given. Any patron not thoroughly satisfied may "have the pur-
chase price of tickets refunded on application,at the box office
during the performance or after the final curtain. Refund will be
made cheerfully and no questions asked.
VERY freshman wants to start right.
E Put hire next to Velvet-the college
smoke. It's the real, time-Inatured
tobacco with a smooth,
delightful flavor - a
taste that never palls
on you-doesn't bum
Velvet is superb tobacco-
aged two years-an ideal
-whlenever you do smoke
it, tha day will bring you
a new version of pipe pleas-
ure. You will become a
Velvetarian. Just keep it
in mind. At all dealers.
Conceded by all Authorities to be THE GREATEST DEVOTIONAL DRAMA OF ALL TIME; A MASTERPIECE IN STAGECRAFT
What the Critics Say
(The following excerpts are taken from
reviews of "The Light Eternal" as present-
ed by the identical company to be seen
"Of powerful influence and elevating
"A splendidly impressive play."-St.
Louis Globe Democrat.
"No offering of the season so well re-
"A thrilling, moving. inspiring draina."
-Cleveland Plain Dealer.
"An impressive play and notable cast."-
"A masterpiece in stagecraft."-Milwau-
"Br i lli ant and artistic."-Pittsburg
"Thrilling, appealing and devout."-Phil-
Masterful and masterfully handled."-
"Forceful, fervent and cincere.-Toronto
A Better Play Than Beng-Hur
(The following uusoliFited indorsement is of exceptional worth, coming as
it does from a world famous commentator on the religious drama. Rev. Hughes
is the author of'The Biblical Play" and "The Stage from a Clergyman's Stand-
MANAGERS '"THE LIGHT ETERNAL" CO., Majestic Theatre, New York City:
Gentlemen: I witnessed the excellent presentation of "The Light Aternal"
on Thursday night with great satisfaction and profit. When I compare it with the
religious plays I have already witnessed and criticised, notably "Ben-Hur," "Quo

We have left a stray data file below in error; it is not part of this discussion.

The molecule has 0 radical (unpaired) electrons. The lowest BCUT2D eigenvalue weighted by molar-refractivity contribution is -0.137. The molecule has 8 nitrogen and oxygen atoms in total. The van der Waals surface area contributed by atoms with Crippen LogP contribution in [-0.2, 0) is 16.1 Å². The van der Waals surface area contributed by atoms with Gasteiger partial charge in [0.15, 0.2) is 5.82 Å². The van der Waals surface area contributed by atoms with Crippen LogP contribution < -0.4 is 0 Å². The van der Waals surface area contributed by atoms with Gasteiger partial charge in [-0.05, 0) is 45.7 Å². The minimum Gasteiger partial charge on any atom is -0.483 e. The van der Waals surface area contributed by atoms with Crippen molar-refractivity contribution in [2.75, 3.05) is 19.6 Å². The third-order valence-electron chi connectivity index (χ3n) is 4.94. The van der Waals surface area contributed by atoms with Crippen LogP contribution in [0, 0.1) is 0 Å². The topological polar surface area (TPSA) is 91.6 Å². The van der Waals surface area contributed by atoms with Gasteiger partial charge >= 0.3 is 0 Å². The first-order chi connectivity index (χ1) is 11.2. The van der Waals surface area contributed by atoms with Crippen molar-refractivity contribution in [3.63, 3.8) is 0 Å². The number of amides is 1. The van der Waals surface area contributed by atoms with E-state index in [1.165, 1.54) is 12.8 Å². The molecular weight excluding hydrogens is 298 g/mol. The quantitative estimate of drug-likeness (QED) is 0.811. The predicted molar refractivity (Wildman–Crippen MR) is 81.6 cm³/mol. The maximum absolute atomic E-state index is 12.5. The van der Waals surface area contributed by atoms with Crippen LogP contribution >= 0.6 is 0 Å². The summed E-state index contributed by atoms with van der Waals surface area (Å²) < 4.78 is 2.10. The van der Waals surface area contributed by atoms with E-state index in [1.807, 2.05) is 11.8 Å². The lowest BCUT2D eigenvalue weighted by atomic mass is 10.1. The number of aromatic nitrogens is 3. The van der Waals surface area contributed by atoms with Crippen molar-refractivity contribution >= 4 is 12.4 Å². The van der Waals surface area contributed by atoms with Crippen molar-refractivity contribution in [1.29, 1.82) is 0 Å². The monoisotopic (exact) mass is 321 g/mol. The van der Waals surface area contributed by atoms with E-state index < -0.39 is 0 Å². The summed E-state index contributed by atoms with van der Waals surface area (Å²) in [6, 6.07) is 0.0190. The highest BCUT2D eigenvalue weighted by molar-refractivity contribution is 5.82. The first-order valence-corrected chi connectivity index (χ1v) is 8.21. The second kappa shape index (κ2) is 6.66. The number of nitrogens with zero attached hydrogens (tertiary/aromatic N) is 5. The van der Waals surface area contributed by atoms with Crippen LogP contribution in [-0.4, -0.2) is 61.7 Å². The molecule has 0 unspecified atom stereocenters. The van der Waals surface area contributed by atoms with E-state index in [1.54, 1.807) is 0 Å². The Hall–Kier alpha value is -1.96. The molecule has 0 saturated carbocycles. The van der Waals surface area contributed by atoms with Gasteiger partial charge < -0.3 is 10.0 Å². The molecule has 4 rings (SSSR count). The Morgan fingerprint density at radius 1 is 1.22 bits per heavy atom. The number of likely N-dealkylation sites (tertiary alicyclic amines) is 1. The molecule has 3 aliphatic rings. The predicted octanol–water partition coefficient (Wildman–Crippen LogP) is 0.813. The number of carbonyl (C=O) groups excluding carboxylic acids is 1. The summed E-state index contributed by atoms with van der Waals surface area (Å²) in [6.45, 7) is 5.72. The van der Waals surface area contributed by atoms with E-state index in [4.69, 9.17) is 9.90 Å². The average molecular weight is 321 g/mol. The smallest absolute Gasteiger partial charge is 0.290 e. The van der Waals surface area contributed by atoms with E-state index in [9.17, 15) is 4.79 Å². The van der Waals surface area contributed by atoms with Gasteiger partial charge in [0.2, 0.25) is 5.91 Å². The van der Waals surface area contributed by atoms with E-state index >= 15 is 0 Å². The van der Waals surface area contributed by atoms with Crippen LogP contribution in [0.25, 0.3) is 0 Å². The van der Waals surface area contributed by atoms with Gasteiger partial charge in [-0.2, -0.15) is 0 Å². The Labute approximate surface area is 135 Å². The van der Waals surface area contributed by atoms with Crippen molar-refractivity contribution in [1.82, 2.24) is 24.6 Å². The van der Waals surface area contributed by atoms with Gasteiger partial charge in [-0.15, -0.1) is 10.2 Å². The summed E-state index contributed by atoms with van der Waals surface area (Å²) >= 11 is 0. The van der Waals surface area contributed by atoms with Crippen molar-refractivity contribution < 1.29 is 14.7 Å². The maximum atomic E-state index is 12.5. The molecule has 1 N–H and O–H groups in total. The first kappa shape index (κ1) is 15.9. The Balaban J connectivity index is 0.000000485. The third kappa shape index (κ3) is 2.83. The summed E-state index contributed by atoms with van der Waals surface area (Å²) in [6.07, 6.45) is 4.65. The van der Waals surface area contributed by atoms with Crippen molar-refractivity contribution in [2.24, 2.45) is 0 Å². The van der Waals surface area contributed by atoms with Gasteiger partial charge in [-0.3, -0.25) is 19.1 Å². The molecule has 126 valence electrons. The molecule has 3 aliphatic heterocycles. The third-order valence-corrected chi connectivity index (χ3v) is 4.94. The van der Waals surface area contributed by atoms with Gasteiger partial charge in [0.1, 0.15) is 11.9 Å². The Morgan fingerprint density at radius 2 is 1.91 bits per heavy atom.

Vadis," "The Shepherd King,"and "The Sign of the Cross,"y.i feel "The Light
Eternal" is to be preferred to any of them. There are in this play no scenes of revelry
so repulsive to the Christian mind, and which I so severely censured in "The Sign
of the Cross," although that play was endorsed by the Archbishop of Canterbury
and the late Mr. Gladstone. And yet "The Light Eternal" conveys the same teach-
ings and gives us a graphic delineation of the spirit of martyrdom which establish-
ed the Christian religion as a great historic fact before the days of Constantine.
THOS. P. HUGHES; D. . L. D.
New York City, Dec. 14, 1908.
Full two ounce tins
"The Light Eternal" was presented at the Whitney Theater, Ann Arbor, on April 19 and 20,
1911, and again on Feb. 5th, 1912, by the same cast to be seen here Wednesday. This
attraction merits the support of every theatre goer and church member of Ann Arbor.
PRICES: MATINEE 50c-25c; NIGHT $1.0O-75c-50c-25c
WIHITNEY TETE IH ATURDAY,
OF THE CENTVRY
WILLIAM A. BRADY'S Production of Louisa M. Alcott's
Dramatized By Marian de Forest
By Arrangement with Jste Bowstelle
MEG, JO, BETH AND AMY STEP
ALIVE OUT OF 'BOOK
Direct from . Six Months' tun i.t the Playhouse, New York
NIGHT: $1.50, $1.00, 75c 50c
P RIA E S MATINEE: $1.50, $1.00, 75c, 50c
MAIL ORDERS Seat Sale Ope
NOW THURS., 10 A.